Free-standing 3D nitrogen–carbon anchored Cu nanorod arrays: in situ derivation from a metal–organic framework and strategy to stabilize lithium metal anodes†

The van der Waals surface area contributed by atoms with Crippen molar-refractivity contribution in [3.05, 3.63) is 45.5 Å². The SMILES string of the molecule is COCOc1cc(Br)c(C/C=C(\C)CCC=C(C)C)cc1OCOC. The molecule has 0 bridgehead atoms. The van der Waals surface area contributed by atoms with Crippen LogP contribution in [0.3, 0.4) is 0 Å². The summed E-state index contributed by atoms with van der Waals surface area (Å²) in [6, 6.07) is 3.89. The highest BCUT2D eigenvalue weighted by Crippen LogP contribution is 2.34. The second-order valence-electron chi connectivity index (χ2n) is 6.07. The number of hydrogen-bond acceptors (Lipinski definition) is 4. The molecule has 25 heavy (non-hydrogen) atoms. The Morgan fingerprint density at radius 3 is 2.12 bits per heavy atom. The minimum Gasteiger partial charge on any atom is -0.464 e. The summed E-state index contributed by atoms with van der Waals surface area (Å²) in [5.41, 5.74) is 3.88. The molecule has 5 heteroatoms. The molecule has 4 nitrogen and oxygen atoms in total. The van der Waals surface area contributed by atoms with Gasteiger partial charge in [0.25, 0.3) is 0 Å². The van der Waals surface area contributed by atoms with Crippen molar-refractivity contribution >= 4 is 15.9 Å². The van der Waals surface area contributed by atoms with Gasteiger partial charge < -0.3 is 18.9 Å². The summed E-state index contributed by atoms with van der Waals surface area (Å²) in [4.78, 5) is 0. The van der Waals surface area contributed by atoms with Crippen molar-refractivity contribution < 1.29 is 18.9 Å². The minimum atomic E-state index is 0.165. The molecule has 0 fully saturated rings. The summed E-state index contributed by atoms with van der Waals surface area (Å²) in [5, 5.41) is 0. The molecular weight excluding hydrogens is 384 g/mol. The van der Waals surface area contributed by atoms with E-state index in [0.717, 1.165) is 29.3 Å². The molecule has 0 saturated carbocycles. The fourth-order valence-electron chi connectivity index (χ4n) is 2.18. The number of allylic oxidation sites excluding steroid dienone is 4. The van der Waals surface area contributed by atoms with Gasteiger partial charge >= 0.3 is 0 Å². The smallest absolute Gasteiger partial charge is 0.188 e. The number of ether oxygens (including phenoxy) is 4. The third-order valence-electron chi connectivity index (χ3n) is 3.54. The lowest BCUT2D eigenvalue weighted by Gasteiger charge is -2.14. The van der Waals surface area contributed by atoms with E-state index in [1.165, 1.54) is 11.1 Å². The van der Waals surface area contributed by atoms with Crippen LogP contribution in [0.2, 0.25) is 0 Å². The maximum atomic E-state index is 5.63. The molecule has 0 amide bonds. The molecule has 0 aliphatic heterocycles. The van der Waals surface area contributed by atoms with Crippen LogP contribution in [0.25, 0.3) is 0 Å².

Lithium (Li)-metal is considered to be the most promising candidate as an anode to design higher energy density lithium batteries because of its extremely high specific capacity (3860 mA h g−1) and lowest redox potential (−3.04 V vs. SHE). However, the safety concerns of lithium dendrites, low coulombic efficiency, and infinite volume variation remain challenging for practical applications. Herein, a free-standing 3D nitrogen–carbon anchored Cu nanorod array (NC/Cu) as a new current collector is introduced. It was in situ derived from a metal–organic framework (MOF) and could allow the dendrite-free deposition of the lithium metal. Benefiting from the uniqueness of the hetero-atom compositions and the 3D structure, the NC/Cu displayed much lower interfacial resistance and more stable Li plating/stripping behaviors compared to those of the planar Cu foil. A coulombic efficiency higher than 97% and long cycle life over 200 cycles were finely achieved with the specific capacity of 2.0 and 1.0 mA h cm−2, respectively. The merit of NC/Cu was further demonstrated in the lithium batteries versus the LiFePO4 cathode, where the cycle ability and electrochemical performances were significantly boosted. This study opens a new avenue to stabilize lithium metal anodes from the unique derivations of MOFs and more relevant researches on lithium metal chemistries deserve to be explored.